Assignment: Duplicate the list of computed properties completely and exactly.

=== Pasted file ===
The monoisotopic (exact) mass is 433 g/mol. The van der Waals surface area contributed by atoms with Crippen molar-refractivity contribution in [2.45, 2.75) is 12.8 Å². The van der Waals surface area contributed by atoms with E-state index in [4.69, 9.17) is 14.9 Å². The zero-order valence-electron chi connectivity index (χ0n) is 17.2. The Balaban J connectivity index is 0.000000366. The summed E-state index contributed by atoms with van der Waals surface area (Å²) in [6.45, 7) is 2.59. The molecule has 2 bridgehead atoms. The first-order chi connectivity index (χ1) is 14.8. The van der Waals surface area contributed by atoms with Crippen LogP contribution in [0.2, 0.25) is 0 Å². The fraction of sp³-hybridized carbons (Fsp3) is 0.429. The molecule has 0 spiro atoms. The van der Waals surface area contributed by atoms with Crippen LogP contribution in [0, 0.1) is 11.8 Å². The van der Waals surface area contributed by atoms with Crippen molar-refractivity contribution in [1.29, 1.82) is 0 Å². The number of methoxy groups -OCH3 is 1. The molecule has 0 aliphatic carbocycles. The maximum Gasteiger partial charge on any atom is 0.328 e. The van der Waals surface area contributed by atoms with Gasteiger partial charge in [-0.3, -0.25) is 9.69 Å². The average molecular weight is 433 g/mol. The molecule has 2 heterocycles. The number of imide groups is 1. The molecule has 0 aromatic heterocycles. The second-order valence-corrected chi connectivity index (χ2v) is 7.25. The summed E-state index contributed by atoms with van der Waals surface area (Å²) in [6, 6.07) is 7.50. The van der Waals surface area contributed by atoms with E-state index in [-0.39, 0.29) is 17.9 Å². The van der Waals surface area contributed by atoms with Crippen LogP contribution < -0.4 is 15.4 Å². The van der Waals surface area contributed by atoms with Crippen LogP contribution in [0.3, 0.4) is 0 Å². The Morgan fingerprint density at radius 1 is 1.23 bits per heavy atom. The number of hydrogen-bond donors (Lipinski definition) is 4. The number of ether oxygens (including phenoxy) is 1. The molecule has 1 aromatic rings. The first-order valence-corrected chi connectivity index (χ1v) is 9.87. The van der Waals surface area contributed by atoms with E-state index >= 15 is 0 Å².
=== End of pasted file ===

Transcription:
The monoisotopic (exact) mass is 433 g/mol. The van der Waals surface area contributed by atoms with Crippen molar-refractivity contribution in [2.45, 2.75) is 12.8 Å². The van der Waals surface area contributed by atoms with E-state index in [4.69, 9.17) is 14.9 Å². The zero-order valence-electron chi connectivity index (χ0n) is 17.2. The Balaban J connectivity index is 0.000000366. The summed E-state index contributed by atoms with van der Waals surface area (Å²) in [6.45, 7) is 2.59. The molecule has 2 bridgehead atoms. The first-order chi connectivity index (χ1) is 14.8. The van der Waals surface area contributed by atoms with Crippen LogP contribution in [0.2, 0.25) is 0 Å². The fraction of sp³-hybridized carbons (Fsp3) is 0.429. The molecule has 0 spiro atoms. The van der Waals surface area contributed by atoms with Crippen LogP contribution in [0, 0.1) is 11.8 Å². The van der Waals surface area contributed by atoms with Crippen molar-refractivity contribution in [1.29, 1.82) is 0 Å². The number of methoxy groups -OCH3 is 1. The molecule has 0 aliphatic carbocycles. The maximum Gasteiger partial charge on any atom is 0.328 e. The van der Waals surface area contributed by atoms with Gasteiger partial charge in [-0.3, -0.25) is 9.69 Å². The average molecular weight is 433 g/mol. The molecule has 2 heterocycles. The number of imide groups is 1. The molecule has 0 aromatic heterocycles. The second-order valence-corrected chi connectivity index (χ2v) is 7.25. The summed E-state index contributed by atoms with van der Waals surface area (Å²) in [6, 6.07) is 7.50. The van der Waals surface area contributed by atoms with E-state index in [-0.39, 0.29) is 17.9 Å². The van der Waals surface area contributed by atoms with Crippen LogP contribution < -0.4 is 15.4 Å². The van der Waals surface area contributed by atoms with Crippen LogP contribution in [0.3, 0.4) is 0 Å². The Morgan fingerprint density at radius 1 is 1.23 bits per heavy atom. The number of hydrogen-bond donors (Lipinski definition) is 4. The number of ether oxygens (including phenoxy) is 1. The molecule has 1 aromatic rings. The first-order valence-corrected chi connectivity index (χ1v) is 9.87. The van der Waals surface area contributed by atoms with E-state index >= 15 is 0 Å².